[MS burned] More collectors! And he too sending to Tring! [MS burned] <I> am glad he only collects moths. His account of [MS burned] officialdom of Venezuela and Surinam is [MS burned] <a>larming, and Mr K. Jordan2 evidently had [MS burned] <r>easons when he bade you avoid it Venezuela. But [MS burned] <un>der the wing of Captn Boynton3, you will [MS burned] <I> hope escape all this, though I dare say [MS burned] will have to pay duties on some of your [MS burned]res. But I should think he knows what [MS burned] legal & will not allow either himself or [MS burned] to be robbed. Although therefore, Maracaibo [MS burned]pting, and I have fairly good reports [MS burned] as being little known, I now think it will [MS burned] to give up all idea of any more of [MS burned] as soon as you have cleared [MS burned] should do easily at S. Catalina [MS burned] way to the [[3]] Andes, to one of the richest and least [MS burned] districts which I have just heard of, [MS burned] I will now tell you about, & how to ge[MS burned].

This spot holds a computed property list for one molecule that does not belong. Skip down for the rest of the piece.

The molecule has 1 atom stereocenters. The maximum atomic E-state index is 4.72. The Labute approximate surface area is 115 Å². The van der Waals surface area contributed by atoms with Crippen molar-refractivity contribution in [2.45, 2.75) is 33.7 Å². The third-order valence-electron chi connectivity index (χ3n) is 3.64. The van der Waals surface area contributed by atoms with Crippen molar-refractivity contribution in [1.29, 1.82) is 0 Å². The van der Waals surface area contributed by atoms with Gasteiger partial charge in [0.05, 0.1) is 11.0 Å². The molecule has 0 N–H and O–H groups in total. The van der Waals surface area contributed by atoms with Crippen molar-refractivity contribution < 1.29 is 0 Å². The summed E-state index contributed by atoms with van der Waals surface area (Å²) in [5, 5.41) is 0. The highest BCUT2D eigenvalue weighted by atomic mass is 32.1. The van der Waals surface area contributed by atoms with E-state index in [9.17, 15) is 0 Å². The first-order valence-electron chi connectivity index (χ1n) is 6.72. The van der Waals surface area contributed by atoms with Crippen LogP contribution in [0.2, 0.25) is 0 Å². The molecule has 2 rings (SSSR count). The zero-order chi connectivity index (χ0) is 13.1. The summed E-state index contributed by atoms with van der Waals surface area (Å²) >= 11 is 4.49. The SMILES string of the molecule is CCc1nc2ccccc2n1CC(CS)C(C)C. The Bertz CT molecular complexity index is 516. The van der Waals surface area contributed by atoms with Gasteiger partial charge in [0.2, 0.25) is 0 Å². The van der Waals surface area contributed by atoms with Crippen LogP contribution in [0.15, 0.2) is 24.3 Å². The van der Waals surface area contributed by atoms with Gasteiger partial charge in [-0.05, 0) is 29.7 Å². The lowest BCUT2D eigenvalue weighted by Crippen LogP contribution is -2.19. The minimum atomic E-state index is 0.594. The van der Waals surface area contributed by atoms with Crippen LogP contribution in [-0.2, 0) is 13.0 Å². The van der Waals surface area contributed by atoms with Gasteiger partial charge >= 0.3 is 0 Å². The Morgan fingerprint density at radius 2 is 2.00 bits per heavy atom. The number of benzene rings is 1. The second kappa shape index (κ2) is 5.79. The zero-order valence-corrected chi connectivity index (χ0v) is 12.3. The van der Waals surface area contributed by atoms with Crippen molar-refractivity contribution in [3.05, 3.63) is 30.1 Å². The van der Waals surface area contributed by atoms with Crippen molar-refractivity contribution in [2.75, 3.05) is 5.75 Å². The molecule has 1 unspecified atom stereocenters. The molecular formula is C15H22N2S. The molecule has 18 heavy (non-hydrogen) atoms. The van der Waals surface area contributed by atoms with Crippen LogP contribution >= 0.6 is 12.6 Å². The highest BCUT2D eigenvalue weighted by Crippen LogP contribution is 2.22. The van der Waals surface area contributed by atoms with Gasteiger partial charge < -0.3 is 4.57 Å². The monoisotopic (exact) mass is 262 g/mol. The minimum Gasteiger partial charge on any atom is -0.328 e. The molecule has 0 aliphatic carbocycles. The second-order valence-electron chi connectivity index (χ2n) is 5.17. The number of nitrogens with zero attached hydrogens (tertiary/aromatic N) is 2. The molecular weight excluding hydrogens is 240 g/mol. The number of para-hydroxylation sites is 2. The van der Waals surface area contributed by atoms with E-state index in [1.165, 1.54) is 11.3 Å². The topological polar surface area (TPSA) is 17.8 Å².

About a month back I saw in the Tr[?]. G[?][MS burned] a paper on some new S. Am[erican] butterflies <by> Mr Percy I. Lathy4 in which here referred <to> "his collection in Peru". I therefore wrote t<o> him as to whether he knew any butterfli<es> from the country round Lake Maracaibo [MS burned] what part of S America he considered le<ast> known. In reply he sent me one or two [MS burned] that no collector was known to have been[?] [MS burned] there [?], but that Venezuela, generally, w<as> [MS burned] well known as any part of S. Ameri<ca> [MS burned]. He then said, that he considered that the [MS burned] slopes of the Andes of Ecuador were the l<east> known and the richest parts of S. Amer<ica> [MS burned] richer even than Peru, "though [MS burned] district of Northern Peru his [illegible word] [MS burned] him over 1000 species [MS burned]. This district [MS burned] [[4]] [MS burned]ia, on a tributary of the Uycayali5<sic> & [MS burned] to 2500 ft. above the sea. There is a [MS burned]ay from Lima to within 20 miles of the place [MS burned] Remon[?]) so that it is easily accessible. He [MS burned] there have been no good collections from the [MS burned] <Ecua>dor districts since Hewitson6 had a collector [MS burned] nearly 50 years ago, and if I remember, he <wa>s not a very good one. I then remembered [MS burned] my dear friend Dr R. Spruce, the botanist, [MS burned] been through this country, and I looked up [MS burned] <de>scription of his journey there which he had written [MS burned]uch, as an introduction to his descriptions [MS burned] S. American Hepaticae published in a French [MS burned]ical Journal. I found that he described [MS burned] <di>strict of "Canelos" on the head waters of the [MS burned] a northern tributary of the Ucayali as being [MS burned] richest in Hepaticae in the whole world, [MS burned] <(a>uthority on Hepatica) <ex>tremely rich in flowering plants. I will [MS burned]te his account of this part of his [MS burned] most interesting.